Excel Question (Referencing Result of Cell?)

Sir CarcassSir Carcass I have been shown the end of my worldRound Rock, TXRegistered User regular
edited July 2008 in Help / Advice Forum
This may be an easy question. I looked around using Search but didn't see this. Is there a way in Excel 2003, formula or otherwise, to have a formula evaluate the result of another formula?

Specifically, I have one column (we'll say Column B) of cells with a formula referencing another column (Column A). This is a simplification of it: IF(A1>0, do stuff, ""), so if the cell in Column A is blank, it won't display anything. The problem is that column A has a formula referencing another spreadsheet using the same IF function, so while it may look blank (and is, as far as this is concerned), it's never actually blank as far as Excel cares (the formula is always there, so it's technically not blank).

Is there a way to do something like: IF(RESULT(A1)>0, do stuff, "")? I tried Value(), but that does nothing. As it is now, the column is showing #VALUE!, where if I delete the formula in Column A, it's blank as I want it. Is what I'm looking for possible?

Sir Carcass on

Posts

  • DaenrisDaenris Registered User regular
    edited June 2008
    Something like
    IF(AND(A1>0,A1<>""),do stuff,"") works for me in the situation you describe.

    Daenris on
  • whuppinswhuppins Registered User regular
    edited June 2008
    When I have to write something like this, I always construct it like so:

    =IF(A1="","",do stuff)

    In other words, looking for a value of "" will satisfy both the 'pseudo-blank' and 'really blank' conditions. Look for that value, and run your code if the outcome is false. Looking for "" is much more foolproof than looking for >0.

    whuppins on
  • DaenrisDaenris Registered User regular
    edited June 2008
    Unless he also doesn't want to do anything if the value is less than 0 :)

    Daenris on
  • Sir CarcassSir Carcass I have been shown the end of my world Round Rock, TXRegistered User regular
    edited June 2008
    whuppins wrote: »
    When I have to write something like this, I always construct it like so:

    =IF(A1="","",do stuff)

    In other words, looking for a value of "" will satisfy both the 'pseudo-blank' and 'really blank' conditions. Look for that value, and run your code if the outcome is false. Looking for "" is much more foolproof than looking for >0.

    Awesome, that did it. Any idea why ="" evaluates the result of the function while >0 doesn't?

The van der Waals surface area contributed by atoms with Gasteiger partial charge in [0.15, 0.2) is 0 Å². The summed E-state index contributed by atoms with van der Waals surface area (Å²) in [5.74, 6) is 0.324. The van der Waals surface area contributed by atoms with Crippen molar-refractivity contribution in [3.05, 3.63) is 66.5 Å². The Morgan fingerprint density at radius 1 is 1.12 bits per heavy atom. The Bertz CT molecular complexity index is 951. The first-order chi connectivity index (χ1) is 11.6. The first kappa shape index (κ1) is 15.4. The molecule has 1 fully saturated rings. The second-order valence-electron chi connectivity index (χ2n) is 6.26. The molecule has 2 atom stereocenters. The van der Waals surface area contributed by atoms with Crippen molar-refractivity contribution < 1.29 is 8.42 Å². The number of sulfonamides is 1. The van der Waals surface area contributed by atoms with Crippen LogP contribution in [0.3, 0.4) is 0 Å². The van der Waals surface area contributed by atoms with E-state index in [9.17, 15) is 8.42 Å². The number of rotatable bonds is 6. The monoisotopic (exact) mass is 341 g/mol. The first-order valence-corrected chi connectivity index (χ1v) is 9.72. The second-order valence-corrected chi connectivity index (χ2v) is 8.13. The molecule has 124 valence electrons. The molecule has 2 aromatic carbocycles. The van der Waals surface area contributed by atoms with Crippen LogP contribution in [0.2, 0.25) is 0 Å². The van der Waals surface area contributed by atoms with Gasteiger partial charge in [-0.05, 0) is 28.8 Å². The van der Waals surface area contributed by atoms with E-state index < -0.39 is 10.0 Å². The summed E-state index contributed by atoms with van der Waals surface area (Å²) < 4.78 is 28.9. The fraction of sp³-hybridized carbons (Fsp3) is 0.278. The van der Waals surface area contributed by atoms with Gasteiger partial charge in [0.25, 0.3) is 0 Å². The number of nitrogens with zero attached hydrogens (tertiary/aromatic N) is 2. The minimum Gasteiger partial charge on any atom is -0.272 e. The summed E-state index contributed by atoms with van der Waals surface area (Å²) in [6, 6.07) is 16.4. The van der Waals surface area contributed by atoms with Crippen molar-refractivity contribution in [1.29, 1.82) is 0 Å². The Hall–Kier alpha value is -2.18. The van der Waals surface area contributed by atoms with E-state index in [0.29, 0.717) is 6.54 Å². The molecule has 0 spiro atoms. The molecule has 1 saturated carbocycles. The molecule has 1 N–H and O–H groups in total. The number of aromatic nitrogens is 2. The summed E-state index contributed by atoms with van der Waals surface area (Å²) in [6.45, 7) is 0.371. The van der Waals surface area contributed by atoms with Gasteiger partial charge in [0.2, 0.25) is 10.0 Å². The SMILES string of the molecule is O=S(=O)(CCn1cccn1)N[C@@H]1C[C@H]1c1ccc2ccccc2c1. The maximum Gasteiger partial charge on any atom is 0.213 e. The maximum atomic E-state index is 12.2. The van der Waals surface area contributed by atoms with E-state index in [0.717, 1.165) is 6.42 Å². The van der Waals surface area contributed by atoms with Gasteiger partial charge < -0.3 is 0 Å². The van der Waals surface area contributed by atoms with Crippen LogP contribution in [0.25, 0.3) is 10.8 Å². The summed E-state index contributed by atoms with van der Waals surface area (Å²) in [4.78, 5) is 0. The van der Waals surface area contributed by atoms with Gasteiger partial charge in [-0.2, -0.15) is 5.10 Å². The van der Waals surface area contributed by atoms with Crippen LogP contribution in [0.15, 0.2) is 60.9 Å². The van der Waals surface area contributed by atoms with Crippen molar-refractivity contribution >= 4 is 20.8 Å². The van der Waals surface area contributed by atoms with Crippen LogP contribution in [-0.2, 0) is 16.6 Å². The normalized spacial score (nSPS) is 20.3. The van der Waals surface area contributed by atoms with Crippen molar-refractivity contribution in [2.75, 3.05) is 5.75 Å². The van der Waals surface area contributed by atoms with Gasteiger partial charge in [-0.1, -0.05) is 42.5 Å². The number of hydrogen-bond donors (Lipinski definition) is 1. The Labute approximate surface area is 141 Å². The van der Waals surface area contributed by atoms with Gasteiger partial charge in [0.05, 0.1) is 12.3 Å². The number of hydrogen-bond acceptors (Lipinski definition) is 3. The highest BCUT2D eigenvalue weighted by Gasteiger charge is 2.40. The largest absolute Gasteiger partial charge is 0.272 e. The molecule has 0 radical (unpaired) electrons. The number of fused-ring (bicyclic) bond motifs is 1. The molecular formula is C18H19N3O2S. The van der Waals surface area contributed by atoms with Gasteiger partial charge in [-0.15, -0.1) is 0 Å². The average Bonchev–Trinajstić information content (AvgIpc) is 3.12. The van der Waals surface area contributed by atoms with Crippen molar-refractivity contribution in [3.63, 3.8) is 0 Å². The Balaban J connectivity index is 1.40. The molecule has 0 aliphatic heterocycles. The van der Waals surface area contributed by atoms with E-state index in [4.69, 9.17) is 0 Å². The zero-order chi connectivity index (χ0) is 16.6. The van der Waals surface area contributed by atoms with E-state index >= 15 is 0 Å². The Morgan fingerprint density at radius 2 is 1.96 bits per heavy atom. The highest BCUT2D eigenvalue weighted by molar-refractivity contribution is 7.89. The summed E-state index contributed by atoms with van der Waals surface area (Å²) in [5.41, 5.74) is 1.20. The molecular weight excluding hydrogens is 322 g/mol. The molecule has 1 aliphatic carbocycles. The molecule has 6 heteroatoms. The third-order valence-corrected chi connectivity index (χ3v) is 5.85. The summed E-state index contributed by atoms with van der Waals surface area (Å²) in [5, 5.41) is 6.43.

Yeah, Column A is dates, so I don't care if it's less than zero, but I appreciate the suggestion.

    Still, is there a way to do what I was originally asking? It may not be necessary here, but there have been other times in the past where it would have been helpful.

    Sir Carcass on
  • DaenrisDaenris Registered User regular
    edited June 2008
    >0 IS evaluating the result of the function. However the result of the function is "", not actually a blank cell. The solution I gave will give you the result you're looking for, while ignoring cells that have "" in them.

    Daenris on
  • whuppinswhuppins Registered User regular
    edited June 2008
    OK, I have to confess, I still don't have a clear grasp on the problem you're trying to solve (or, rather, the problems you've tried to solve in the past). So instead of a specific answer, I'll guide you to the following functions that may help you if you read up on them in the Excel documentation:

    CELL()
    ISBLANK()
    TEXT()
    ISNONTEXT()
    ISREF()
    ISTEXT()
    Range().Value property (VBA)

    If you want to share some specific examples of other problems you've had, I could maybe give more specific advice. As it is I just can't wrap my head around the underlying problem here. All I can see is that you've hard-coded a "" value into a cell under certain conditions, so you would want to look for that value when referencing it. I can't think of any other situations where simply referencing a cell wouldn't work. I'm sure there are other cases, but I'm not coming up with any off the top of my head and without that context, it's hard to tell exactly what you want Excel to do.

    whuppins on
  • Sir CarcassSir Carcass I have been shown the end of my world Round Rock, TXRegistered User regular
    edited July 2008
    whuppins wrote: »
    If you want to share some specific examples of other problems you've had, I could maybe give more specific advice. As it is I just can't wrap my head around the underlying problem here. All I can see is that you've hard-coded a "" value into a cell under certain conditions, so you would want to look for that value when referencing it. I can't think of any other situations where simply referencing a cell wouldn't work. I'm sure there are other cases, but I'm not coming up with any off the top of my head and without that context, it's hard to tell exactly what you want Excel to do.

    To be honest, I can't remember off the top of my head specific examples. I just remember thinking, "If this were a pointer, this would be much easier."

    The more I think about it, though, the more I may be confusing myself. I think Excel usually does reference the result of a function. I think I was just going about this particular problem in the wrong way.

    I'll read up on those functions, though, just to expand my knowledge.

    Sir Carcass on
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